Greek archaeologists discover evidence of a skilled surgeon who practiced centuries before Hippocrates.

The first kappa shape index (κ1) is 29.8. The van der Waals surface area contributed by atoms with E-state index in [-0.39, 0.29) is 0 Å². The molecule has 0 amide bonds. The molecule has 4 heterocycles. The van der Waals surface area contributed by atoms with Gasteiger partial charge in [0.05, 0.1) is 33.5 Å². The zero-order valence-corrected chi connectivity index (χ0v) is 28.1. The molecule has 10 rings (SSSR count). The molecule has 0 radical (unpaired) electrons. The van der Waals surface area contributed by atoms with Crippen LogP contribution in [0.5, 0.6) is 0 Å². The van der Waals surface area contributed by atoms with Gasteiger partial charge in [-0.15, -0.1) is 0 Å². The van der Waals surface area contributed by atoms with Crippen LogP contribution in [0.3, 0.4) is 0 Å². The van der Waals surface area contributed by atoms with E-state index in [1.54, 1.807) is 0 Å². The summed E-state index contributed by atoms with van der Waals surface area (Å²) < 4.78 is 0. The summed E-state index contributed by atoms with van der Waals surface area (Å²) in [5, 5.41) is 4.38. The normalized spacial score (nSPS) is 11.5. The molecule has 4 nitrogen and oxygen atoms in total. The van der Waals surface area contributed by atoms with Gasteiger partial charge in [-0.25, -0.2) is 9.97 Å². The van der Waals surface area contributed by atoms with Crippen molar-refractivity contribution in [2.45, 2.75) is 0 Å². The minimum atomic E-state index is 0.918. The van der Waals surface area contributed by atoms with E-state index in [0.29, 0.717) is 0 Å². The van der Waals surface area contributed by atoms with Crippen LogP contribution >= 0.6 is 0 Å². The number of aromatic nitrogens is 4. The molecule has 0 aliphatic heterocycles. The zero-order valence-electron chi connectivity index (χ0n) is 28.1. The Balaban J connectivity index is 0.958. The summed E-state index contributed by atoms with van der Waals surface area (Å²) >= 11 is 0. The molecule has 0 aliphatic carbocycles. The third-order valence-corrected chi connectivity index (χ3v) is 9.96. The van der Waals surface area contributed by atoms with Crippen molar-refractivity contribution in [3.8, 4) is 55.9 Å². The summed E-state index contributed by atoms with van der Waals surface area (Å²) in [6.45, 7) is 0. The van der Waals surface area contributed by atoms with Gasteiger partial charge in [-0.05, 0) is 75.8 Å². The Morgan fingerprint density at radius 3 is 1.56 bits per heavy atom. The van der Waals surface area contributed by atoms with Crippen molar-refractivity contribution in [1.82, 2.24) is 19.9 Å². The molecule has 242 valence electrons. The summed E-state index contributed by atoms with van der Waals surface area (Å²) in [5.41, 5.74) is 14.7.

Sometime before 600 B.C., a surgeon in the settlement of Abdera on the north coast of the Aegean faced a difficult case. Standing back from his patient, a young woman in her late twenties lying on the table before him, he examined the wound cautiously. Normal practice required that the healer ask how an injury occurred, but here it was clear from the broken flesh and hair matted with blood. A stone or lead missile, hurled from a sling by one of the native Thracians intent on the colony's destruction, had hit her on the back of the head. Stepping closer, a grave expression on his face, the surgeon gently explored the wound by hand and with a bronze probe. As he feared, the impact was at a point where the bones came together, joining in a suture--the weakest point of the skull.



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